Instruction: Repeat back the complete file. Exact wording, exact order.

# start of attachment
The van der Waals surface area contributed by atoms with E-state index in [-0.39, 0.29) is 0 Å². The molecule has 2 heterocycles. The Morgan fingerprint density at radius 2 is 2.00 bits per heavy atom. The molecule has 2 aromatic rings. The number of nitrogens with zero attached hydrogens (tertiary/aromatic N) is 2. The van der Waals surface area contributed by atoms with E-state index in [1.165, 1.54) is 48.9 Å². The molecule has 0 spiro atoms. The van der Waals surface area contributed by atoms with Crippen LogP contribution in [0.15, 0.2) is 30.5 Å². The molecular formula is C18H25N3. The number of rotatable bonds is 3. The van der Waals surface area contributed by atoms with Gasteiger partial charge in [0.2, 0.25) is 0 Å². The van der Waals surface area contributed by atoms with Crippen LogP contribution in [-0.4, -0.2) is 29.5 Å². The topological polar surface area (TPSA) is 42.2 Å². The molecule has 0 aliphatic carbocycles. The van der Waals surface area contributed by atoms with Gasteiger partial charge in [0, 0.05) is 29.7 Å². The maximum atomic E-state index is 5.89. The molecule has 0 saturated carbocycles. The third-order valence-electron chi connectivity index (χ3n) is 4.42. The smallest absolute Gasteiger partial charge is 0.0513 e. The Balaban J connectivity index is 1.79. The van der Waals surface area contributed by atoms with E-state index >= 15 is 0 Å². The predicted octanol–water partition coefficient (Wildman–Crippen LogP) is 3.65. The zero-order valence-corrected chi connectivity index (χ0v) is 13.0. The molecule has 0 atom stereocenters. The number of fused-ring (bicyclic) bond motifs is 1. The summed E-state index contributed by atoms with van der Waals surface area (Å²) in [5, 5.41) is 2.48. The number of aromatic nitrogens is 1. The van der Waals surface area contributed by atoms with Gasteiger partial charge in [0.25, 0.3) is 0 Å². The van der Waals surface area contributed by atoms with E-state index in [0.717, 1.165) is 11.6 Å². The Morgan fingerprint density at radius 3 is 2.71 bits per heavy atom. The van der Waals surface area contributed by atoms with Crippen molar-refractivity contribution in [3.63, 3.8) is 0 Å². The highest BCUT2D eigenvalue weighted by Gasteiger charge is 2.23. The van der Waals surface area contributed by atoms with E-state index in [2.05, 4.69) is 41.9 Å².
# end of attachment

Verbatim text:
The van der Waals surface area contributed by atoms with E-state index in [-0.39, 0.29) is 0 Å². The molecule has 2 heterocycles. The Morgan fingerprint density at radius 2 is 2.00 bits per heavy atom. The molecule has 2 aromatic rings. The number of nitrogens with zero attached hydrogens (tertiary/aromatic N) is 2. The van der Waals surface area contributed by atoms with E-state index in [1.165, 1.54) is 48.9 Å². The molecule has 0 spiro atoms. The van der Waals surface area contributed by atoms with Crippen LogP contribution in [0.15, 0.2) is 30.5 Å². The molecular formula is C18H25N3. The number of rotatable bonds is 3. The van der Waals surface area contributed by atoms with Gasteiger partial charge in [0.2, 0.25) is 0 Å². The van der Waals surface area contributed by atoms with Crippen LogP contribution in [-0.4, -0.2) is 29.5 Å². The topological polar surface area (TPSA) is 42.2 Å². The molecule has 0 aliphatic carbocycles. The van der Waals surface area contributed by atoms with Gasteiger partial charge in [0, 0.05) is 29.7 Å². The maximum atomic E-state index is 5.89. The molecule has 0 saturated carbocycles. The third-order valence-electron chi connectivity index (χ3n) is 4.42. The smallest absolute Gasteiger partial charge is 0.0513 e. The Balaban J connectivity index is 1.79. The van der Waals surface area contributed by atoms with E-state index >= 15 is 0 Å². The predicted octanol–water partition coefficient (Wildman–Crippen LogP) is 3.65. The zero-order valence-corrected chi connectivity index (χ0v) is 13.0. The molecule has 0 atom stereocenters. The number of fused-ring (bicyclic) bond motifs is 1. The summed E-state index contributed by atoms with van der Waals surface area (Å²) in [5, 5.41) is 2.48. The number of aromatic nitrogens is 1. The van der Waals surface area contributed by atoms with Gasteiger partial charge in [0.25, 0.3) is 0 Å². The van der Waals surface area contributed by atoms with E-state index in [0.717, 1.165) is 11.6 Å². The Morgan fingerprint density at radius 3 is 2.71 bits per heavy atom. The van der Waals surface area contributed by atoms with Crippen molar-refractivity contribution in [3.63, 3.8) is 0 Å². The highest BCUT2D eigenvalue weighted by Gasteiger charge is 2.23. The van der Waals surface area contributed by atoms with E-state index in [2.05, 4.69) is 41.9 Å².